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The Excluded:  The Hidden World of the Stateless

Some stateless people – like these in a camp in Bangladesh – are also refugees. But most are not.
Some stateless people – like these in a camp in
Bangladesh – are also refugees. But most are not.
UNHCR/G.M.B. Akash

Up to 15 million people – the population of a medium-sized country – may be “stateless,” according to the UN High Commissioner for Refugees (UNHCR). Yet hardly anyone is aware of the scale of the problem, or even what being stateless involves.

The Story

Statelessness is a corrosive, soul-destroying condition that can colour almost every aspect of a person’s life. People who are not recognized as citizens of any state may be unable to go to school, work legally, own property, get married, or travel. They may find it difficult to enter hospital, and impossible to open a bank account or receive a pension. If someone robs or rapes them, they may not be able to lodge a complaint, because legally they do not exist. Officially, very often they do not even have a name.

Stateless people can be found in all the corners of the planet – in developed as well as developing countries. There are many ways to become stateless: some are stateless because of actions taken long ago, and other stateless people are being born – or created by mistake – every day. Millions are stateless because the country where they or their ancestors were born has been created, conquered, divided, dissolved, decolonized, or freed. Whenever a state is modified in some such fundamental way, the issue of who is – and who is not – a citizen comes to the fore. Those who fall through the cracks during this process often have nowhere else to go. Other people do not have (or lose) their nationality because of the unintentional side-effects of badly designed laws, poor birth registration systems, other administrative oversights, or simply because of a clash of different legislations in different states. A sizeable minority are the victims of a more pernicious form of statelessness: the deliberate exclusion of entire groups because of some political, religious or ethnic discrimination.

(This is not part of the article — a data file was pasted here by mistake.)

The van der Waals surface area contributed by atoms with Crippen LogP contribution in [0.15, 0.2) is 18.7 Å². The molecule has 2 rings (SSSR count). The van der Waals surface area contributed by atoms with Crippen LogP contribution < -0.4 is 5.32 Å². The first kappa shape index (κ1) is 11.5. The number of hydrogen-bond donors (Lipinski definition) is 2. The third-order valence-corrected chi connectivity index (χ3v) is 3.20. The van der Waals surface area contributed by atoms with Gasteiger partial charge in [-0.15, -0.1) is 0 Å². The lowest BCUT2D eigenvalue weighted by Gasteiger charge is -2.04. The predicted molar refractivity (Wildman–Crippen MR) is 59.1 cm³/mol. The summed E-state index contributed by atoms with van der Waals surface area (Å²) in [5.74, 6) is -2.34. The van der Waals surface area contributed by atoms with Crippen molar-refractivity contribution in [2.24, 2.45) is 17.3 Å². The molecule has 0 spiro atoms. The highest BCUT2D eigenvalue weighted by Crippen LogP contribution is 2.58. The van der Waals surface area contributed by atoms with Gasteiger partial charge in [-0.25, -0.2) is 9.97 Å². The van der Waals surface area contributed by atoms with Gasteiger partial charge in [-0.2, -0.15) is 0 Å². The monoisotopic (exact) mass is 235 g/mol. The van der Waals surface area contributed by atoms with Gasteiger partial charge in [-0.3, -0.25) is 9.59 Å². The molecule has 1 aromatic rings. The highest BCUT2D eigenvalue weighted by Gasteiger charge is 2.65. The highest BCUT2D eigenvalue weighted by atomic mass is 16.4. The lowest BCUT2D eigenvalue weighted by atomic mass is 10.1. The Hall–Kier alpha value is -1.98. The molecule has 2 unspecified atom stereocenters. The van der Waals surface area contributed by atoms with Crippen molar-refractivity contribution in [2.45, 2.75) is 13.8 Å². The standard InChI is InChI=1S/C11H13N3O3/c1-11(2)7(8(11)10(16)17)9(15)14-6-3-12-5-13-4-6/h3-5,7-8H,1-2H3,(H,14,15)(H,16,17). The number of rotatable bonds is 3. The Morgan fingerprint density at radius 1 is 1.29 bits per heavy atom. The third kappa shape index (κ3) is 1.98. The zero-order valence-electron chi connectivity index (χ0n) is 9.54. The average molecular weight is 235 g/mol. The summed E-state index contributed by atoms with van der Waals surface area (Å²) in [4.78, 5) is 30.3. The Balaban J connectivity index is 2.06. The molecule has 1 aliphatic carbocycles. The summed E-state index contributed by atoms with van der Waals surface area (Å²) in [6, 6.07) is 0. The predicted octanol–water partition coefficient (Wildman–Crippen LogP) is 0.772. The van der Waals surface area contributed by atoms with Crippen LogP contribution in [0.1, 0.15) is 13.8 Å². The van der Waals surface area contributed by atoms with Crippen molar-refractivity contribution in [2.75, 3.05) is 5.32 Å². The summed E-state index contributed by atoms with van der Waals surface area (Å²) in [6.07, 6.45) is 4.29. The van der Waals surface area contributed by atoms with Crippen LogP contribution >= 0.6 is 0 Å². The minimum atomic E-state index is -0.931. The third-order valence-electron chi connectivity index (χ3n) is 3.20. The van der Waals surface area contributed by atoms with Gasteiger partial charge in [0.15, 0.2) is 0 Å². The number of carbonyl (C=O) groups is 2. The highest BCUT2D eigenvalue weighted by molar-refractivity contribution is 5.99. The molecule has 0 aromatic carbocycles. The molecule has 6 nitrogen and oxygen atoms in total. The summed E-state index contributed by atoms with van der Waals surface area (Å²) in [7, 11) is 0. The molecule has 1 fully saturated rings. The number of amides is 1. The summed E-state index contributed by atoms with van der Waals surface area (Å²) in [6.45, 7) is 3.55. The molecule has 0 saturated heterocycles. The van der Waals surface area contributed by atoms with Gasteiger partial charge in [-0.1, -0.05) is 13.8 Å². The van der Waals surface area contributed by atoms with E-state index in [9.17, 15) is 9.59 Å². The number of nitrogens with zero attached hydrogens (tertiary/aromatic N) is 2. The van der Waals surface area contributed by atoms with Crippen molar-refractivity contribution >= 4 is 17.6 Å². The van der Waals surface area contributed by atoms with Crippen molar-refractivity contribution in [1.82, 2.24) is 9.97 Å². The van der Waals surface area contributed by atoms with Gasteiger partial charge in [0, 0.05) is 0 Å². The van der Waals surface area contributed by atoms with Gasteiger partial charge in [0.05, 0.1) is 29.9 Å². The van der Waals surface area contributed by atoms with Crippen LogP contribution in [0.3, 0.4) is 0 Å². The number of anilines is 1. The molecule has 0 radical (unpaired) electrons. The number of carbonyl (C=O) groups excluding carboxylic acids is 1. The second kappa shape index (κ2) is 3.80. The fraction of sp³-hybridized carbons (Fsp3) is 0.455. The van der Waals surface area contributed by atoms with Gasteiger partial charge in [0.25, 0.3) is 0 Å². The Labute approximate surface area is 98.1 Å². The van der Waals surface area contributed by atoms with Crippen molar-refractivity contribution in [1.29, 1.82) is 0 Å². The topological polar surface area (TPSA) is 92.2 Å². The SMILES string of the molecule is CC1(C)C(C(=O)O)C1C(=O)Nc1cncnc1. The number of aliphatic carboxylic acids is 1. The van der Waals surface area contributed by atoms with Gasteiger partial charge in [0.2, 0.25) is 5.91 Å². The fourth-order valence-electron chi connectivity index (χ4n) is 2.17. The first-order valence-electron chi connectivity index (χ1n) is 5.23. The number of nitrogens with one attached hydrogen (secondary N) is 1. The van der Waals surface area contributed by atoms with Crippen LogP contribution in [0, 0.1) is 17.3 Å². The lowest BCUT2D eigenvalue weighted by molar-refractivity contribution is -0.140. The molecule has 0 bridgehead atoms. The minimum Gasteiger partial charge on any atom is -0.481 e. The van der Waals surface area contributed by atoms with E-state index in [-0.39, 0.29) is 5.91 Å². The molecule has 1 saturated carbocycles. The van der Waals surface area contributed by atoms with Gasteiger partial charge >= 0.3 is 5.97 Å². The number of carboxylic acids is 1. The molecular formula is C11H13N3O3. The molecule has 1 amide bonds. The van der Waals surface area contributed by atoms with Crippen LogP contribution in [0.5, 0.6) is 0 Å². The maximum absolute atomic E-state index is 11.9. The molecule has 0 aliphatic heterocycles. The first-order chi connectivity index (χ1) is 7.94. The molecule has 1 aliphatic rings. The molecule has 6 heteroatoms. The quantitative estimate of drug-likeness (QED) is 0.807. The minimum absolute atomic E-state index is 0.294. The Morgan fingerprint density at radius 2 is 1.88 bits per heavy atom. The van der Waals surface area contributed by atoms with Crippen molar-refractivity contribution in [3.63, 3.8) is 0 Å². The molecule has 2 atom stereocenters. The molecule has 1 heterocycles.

The Context


United Nations Office of the High Commissioner for Refugees (UNHCR):
William Spindler, Tel: +41 22 739 8332
Send an email

United Nations High Commissioner for Refugees (UNHCR)

UNHCR’s suggested reading on statelessness

REFUGEES magazine, No.147 (Issue 3, 2007) – Special report on statelessness

Refugee Survey Quarterly, Vol. 25 No.3 (2006)

Nationality and Statelessness: A Handbook for Parliamentarians

Refworld – Other Links on Nationality / Statelessness

United Nations Office of the High Commissioner for Human Rights (OHCHR)
1954 Convention Relating to the Status of Stateless Persons

1961 Convention on the Reduction of Statelessness

ReliefWeb – Op-ed by António Guterres and Louise Arbour on Statelessness, Nov. 2007

UN News Service